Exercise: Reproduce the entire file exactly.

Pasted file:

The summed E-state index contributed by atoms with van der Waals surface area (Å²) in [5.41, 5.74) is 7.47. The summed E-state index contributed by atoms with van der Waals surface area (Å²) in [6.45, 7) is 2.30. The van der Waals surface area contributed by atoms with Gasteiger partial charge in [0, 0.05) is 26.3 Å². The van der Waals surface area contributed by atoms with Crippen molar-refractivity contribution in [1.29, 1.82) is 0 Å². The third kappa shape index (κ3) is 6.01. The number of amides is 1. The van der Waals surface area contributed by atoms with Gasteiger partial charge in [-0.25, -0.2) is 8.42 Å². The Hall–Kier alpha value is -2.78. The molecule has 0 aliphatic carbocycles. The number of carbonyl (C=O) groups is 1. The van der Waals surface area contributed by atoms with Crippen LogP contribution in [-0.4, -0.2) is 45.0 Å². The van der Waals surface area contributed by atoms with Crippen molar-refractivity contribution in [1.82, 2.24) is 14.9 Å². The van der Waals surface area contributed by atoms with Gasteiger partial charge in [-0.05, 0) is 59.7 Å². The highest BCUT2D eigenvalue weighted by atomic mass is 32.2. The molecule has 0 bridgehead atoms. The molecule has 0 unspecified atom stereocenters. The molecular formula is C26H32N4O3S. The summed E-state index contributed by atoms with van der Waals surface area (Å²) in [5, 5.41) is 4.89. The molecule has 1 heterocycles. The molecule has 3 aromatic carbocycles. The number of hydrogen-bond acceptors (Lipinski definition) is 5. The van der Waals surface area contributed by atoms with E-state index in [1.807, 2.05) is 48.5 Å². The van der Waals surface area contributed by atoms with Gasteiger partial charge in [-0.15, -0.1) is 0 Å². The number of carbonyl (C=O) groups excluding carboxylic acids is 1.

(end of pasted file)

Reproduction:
The summed E-state index contributed by atoms with van der Waals surface area (Å²) in [5.41, 5.74) is 7.47. The summed E-state index contributed by atoms with van der Waals surface area (Å²) in [6.45, 7) is 2.30. The van der Waals surface area contributed by atoms with Gasteiger partial charge in [0, 0.05) is 26.3 Å². The van der Waals surface area contributed by atoms with Crippen molar-refractivity contribution in [1.29, 1.82) is 0 Å². The third kappa shape index (κ3) is 6.01. The number of amides is 1. The van der Waals surface area contributed by atoms with Gasteiger partial charge in [-0.25, -0.2) is 8.42 Å². The Hall–Kier alpha value is -2.78. The molecule has 0 aliphatic carbocycles. The number of carbonyl (C=O) groups is 1. The van der Waals surface area contributed by atoms with Crippen LogP contribution in [-0.4, -0.2) is 45.0 Å². The van der Waals surface area contributed by atoms with Crippen molar-refractivity contribution in [1.82, 2.24) is 14.9 Å². The van der Waals surface area contributed by atoms with Gasteiger partial charge in [-0.05, 0) is 59.7 Å². The highest BCUT2D eigenvalue weighted by atomic mass is 32.2. The molecule has 0 bridgehead atoms. The molecule has 0 unspecified atom stereocenters. The molecular formula is C26H32N4O3S. The summed E-state index contributed by atoms with van der Waals surface area (Å²) in [5, 5.41) is 4.89. The molecule has 1 heterocycles. The molecule has 3 aromatic carbocycles. The number of hydrogen-bond acceptors (Lipinski definition) is 5. The van der Waals surface area contributed by atoms with E-state index in [1.807, 2.05) is 48.5 Å². The van der Waals surface area contributed by atoms with Gasteiger partial charge in [-0.15, -0.1) is 0 Å². The number of carbonyl (C=O) groups excluding carboxylic acids is 1.